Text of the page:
Add-on Services Get Good Results for your Clients and your Spa and Massage Practice
By Jean Shea on Mar 02, 2015
Who would miss an opportunity to add more value to your spa or massage practice clients and boost your revenue at the same time? Well that’s the beauty of providing add-on services. In “10 Things to Increase Add-on Services,” that ran in Skin Inc., Deedee Crossett, Founder and owner of the San Francisco Institute of Esthetics and Cosmetology, suggests a number of creative ways to offer add-on services that you can start doing right now. Among her 10 recommendations, Crossett recommends:
Create an Add-on Treatment to tie in with a Community Event
As one example, if your spa or massage practice is in the San Francisco Bay Area tie in a service with the annual Bay to Breakers, the oldest consecutively run annual footrace in the world. For example, suggest a foot massage along with a client’s regular massage for pain management or stress. Not only will clients love the extra pampering, by offering a foot massage; you send a message about the need for everyone to get on their feet and walk.
Tie Add-ons to the Season
Offer a treatment geared to the season. You could offer a seasonal scrub along with a wrap as in our Spring Renewal treatment.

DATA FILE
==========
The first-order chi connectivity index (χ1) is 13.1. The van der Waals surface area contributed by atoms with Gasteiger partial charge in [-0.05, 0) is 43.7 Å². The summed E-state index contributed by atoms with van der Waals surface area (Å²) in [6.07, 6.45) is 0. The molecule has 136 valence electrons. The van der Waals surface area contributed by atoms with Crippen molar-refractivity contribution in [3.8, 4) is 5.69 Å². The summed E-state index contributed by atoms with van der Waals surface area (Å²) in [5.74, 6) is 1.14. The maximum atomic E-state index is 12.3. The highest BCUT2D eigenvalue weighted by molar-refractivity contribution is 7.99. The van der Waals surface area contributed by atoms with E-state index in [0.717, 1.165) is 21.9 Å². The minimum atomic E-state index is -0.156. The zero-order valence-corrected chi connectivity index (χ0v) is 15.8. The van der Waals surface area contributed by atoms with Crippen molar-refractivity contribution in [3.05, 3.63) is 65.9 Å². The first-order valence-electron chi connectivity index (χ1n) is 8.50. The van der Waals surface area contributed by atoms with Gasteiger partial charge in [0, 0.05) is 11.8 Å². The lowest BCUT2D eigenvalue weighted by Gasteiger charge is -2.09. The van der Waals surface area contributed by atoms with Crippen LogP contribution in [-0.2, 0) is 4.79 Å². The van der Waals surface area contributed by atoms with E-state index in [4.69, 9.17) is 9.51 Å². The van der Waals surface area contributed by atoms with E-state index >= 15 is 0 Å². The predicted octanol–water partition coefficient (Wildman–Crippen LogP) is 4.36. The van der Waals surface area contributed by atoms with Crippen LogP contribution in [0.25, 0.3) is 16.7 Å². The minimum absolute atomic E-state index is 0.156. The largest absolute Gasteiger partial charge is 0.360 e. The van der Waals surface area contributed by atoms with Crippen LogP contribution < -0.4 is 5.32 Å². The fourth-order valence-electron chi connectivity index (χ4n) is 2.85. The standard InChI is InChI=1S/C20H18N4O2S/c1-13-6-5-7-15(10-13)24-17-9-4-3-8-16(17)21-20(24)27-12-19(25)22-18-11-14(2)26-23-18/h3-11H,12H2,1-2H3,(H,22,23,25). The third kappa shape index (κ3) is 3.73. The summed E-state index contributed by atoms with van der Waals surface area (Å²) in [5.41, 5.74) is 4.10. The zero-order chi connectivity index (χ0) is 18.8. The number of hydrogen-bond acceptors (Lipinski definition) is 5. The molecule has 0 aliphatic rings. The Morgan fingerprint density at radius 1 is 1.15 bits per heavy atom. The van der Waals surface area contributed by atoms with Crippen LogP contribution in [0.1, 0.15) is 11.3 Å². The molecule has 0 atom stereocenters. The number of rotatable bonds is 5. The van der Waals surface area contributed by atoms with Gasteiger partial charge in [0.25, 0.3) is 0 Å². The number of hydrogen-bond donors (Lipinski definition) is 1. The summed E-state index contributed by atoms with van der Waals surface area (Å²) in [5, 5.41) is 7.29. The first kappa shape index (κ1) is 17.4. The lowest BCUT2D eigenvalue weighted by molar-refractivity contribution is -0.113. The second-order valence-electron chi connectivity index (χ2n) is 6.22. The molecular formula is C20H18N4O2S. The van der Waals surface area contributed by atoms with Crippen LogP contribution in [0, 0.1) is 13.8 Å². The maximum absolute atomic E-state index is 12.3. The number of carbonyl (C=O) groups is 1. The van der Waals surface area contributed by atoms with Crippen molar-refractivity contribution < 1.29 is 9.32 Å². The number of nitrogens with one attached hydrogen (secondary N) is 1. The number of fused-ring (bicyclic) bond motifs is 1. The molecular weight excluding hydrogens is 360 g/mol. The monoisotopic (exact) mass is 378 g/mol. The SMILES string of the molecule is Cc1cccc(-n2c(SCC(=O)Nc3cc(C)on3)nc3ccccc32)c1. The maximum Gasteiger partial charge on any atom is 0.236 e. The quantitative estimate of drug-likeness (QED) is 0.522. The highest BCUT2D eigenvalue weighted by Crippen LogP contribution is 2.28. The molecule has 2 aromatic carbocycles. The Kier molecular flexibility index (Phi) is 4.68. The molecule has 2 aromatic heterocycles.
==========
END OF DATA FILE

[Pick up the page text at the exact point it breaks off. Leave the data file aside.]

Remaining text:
Ask Clients What is happening with their skin right now
Doing so enables you to offer a customized add-on treatment – an exfoliation or wrap – specific to a client’s needs. Consider a discount by bundling the two services to make the offering even more attractive.
Package Retail and Add on Service Together
Offer one price that includes a retail product for daily use along with an add-on service. When you offer an aromatherapy massage, provide an aromatherapy body butter or lotion for use at home.
Keep the following in mind before suggesting add-on services
- Don’t offer too many suggestions:You can confuse your client when you start to make too many recommendations.
- Timing counts: Be sensitive to your client. You don’t want to initiate a dialog about add-on services when clients seem preoccupied or short on time. They won’t spend more money and they will remember the experience at your spa or massage practice as being unpleasant.
- Emphasize value: When making suggestions for add-on services, consider the client’s needs. The more costly item needs to have incremental value to your customer in order to make them consider your suggestion.
When it comes to add-on services, everyone comes out ahead. Not only do you ring up more sales, clients will appreciate your suggestions to get more out of a session if they see the value.